Pen strokes hit the paper as the brown spotted fingers guided them.  The tear welled in the wrinkled corner.  Never would the old man have considered the announcement he had to make to his family.  It tore his heart out. He felt he had little choice.  The board chased the profit.  The same prize as their competition chased.  Every fiber of Mr. Stanley had resisted the change that so many pushed.  Now, the paperwork in front of him left little doubt that it was a losing battle. 

He had a bit of remorse as he signed his name and stood for a moment.  He had to get away from the paper that sat in front of him.  When his father had this office, he insisted that it overlook the working floor.  Every expansion and plant that proceeded to be built, kept the office in the same location.  It was the figurative heart of every building that held his name.  Mr. Stanley wondered what good was a heart if the body was dying.  The thought lead to an internal philosophical debate about if the mind of the company had turned against the heart and body. 

He still remembers when the rising salesman interviewed for the promotion and sat in the chair in front of his oak desk.  Nathanial was very sure of himself and talked about bringing fresh ideas.  Mr. Stanley really felt he had no choice but to give the man a shot.  It still amazed the company’s patriarch that the young Nathanial never seemed to age.  Even when the pressures of the job increased, he stayed the same man who sat in that red felt padded chair.  The old man wondered where he had failed as mentor, remembering the promise he would teach Nathanial the ropes at this very same spot.  The memory haunted him as a failure in his promise.  The student had fallen far away from his teachings. 

When he was younger, William, a name he rarely heard these days since his father passed, remembered being mentored by the founder of this business empire.  He spent many days in this office.  He spent many days looking over reports before he had even completed his high school education.  Looking back to the desk as he strolled around the room, he noted the paper he had just signed would have never even made it to his father’s desk.  At the moment he realized he was not the man his father groomed him to be.  He had fallen far from the teachings of his mentor.  The difference was William Stanley felt he was the cause for failure in both circumstances.  He paused a moment at his father’s painting that always overlooked the company from the wall.  “I would never have dreamt this day would come.”

The silence was a small hope that the painting would answer. William wanted to hear his father’s reassurances that he made the right decision.  He wanted to hear the board and Nathanial were to be trusted and it was smart to follow them.  He had doubts that if his father could speak through the painting. He would have uttered those words.  He felt more like the words would contain a scornful disapproval of the weakness William had to face the board.  He knew his father would not let him forget that he was the one who invited the viper into the board room when he promoted Nathanial.

The pain of the moment had no cure.  He knocked back another shot of his father’s scotch.  He hated scotch. The unopened bottle seemed to be the only alcohol available to him.  The bottle had remained sealed, bought as a gift for his father by his board of directors when the company expanded the first time.  The bottle was doomed to stay sealed as age claimed his father within a few days of the gift’s arrival.  William had not opened the bottle because his dislike for the type of drink.  He also felt it fit the motif his father established and he never thought to change.  One shot chased another; soon the contents of the bottle were disappearing.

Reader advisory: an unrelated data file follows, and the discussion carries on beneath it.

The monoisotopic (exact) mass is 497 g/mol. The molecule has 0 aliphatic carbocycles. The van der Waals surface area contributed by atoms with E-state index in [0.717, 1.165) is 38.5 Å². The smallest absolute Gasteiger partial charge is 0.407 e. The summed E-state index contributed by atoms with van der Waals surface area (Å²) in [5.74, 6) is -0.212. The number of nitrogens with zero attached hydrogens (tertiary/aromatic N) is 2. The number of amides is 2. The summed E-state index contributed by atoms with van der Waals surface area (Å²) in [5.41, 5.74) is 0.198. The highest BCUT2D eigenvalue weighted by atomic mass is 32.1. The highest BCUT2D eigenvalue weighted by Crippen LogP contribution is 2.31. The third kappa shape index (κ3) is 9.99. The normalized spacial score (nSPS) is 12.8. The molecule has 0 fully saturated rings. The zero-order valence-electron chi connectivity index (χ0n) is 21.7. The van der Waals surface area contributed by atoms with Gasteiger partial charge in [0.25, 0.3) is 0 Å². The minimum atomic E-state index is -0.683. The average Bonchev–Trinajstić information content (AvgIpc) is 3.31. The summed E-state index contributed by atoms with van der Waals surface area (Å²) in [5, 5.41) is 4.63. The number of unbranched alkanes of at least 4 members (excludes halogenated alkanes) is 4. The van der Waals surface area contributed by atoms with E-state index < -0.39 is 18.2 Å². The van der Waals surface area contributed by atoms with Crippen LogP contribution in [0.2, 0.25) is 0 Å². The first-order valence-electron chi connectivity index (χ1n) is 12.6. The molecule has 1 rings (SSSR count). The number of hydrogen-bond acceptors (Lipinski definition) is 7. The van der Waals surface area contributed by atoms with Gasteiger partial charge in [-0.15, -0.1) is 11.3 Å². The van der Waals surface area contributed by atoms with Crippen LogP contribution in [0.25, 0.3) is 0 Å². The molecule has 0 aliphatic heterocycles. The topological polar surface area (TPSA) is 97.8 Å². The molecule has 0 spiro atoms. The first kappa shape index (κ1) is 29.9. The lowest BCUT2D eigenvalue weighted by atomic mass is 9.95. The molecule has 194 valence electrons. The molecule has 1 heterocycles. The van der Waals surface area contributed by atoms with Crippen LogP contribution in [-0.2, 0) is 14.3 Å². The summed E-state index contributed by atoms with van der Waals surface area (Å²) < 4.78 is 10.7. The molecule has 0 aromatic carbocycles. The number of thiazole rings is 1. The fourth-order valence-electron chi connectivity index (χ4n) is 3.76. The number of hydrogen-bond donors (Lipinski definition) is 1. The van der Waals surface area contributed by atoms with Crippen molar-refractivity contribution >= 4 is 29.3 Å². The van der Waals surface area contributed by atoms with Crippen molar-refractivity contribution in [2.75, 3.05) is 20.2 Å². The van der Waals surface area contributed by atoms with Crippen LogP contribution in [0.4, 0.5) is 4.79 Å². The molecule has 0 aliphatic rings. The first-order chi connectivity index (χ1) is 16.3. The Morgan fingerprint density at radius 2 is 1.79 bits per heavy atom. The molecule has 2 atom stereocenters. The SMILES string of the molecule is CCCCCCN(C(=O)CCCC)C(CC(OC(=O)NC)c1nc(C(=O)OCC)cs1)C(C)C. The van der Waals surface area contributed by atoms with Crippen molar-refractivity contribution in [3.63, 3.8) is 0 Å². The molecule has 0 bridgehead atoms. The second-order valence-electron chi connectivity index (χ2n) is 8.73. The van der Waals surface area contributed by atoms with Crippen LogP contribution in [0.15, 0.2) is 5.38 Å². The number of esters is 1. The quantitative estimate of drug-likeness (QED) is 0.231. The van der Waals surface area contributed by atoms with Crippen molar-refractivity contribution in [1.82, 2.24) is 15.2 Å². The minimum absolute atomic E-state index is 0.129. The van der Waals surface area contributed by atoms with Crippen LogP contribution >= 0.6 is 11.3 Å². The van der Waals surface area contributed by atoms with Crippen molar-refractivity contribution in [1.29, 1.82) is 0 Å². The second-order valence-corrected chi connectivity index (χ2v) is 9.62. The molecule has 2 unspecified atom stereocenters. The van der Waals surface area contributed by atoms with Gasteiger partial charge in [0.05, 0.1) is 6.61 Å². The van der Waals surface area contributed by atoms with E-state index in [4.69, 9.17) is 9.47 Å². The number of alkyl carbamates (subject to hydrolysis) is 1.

William Stanley was not the strong man the person in the painting portrayed.  The fate of the man in the painting had picked for William was a recipe for disaster.  The stinging he felt just infuriated Mr. Stanley more.  Wrapping his blood-stained fingers around the edges of the painting, he ripped it off the wall and tossed it to the desk.  The cherry wood frame burst as it struck the corner.  Mr. Stanley stood in the center of the room wishing he could have picked a different fate.

A different fate meant a possible different ending.  A different fate meant that the workers who toiled tirelessly on the machines below would still have their lives intact.  He would not have to put them in the unemployment line.  William hated to think they would have to live a fate he had avoided.  There was never a day when the Stanley family struggled with money.  The torture of limited and scarce funds seemed like a nightmare that his self deemed, weak leadership had placed upon them. 

The burn of the alcohol did not take away from the sting of his wrist as he collapsed on the floor against a bookcase.  He was growing weary.  All he could imagine was the sleep he had been denied since he made the announcement of the move.  His pain was almost at an end in this world.  He only wished it had been swift so he could have avoided the lamenting memories of what he had done.  The legacy of William Stanley would not be a fond memory.  The memory associated with his name would not include the heartfelt apology he had penned on the blood stained paper a few moments ago.  He had hoped he was not too tired that when he wrote it, it would make sense to whomever found the paper.

A cold chill passed his last conscious mind as the vision of Nathanial appeared and walked through his door.  The man appeared to be a bit younger as he leaned down to look into the cold eyes of his mentor.  The eyes were windows to the soul the old saying goes.  No soul was home to stare back.  Nathanial stood and walked to the desk.  Looking down at the paper that was covered in the blood of the last obstacle to his plans, he grinned.  “Nope, I am sorry you don’t get to pass the blame with this.”  Nathanial folded the paper and placed it in his pocket.  He walked out of the room with the feeling of satisfaction. 

***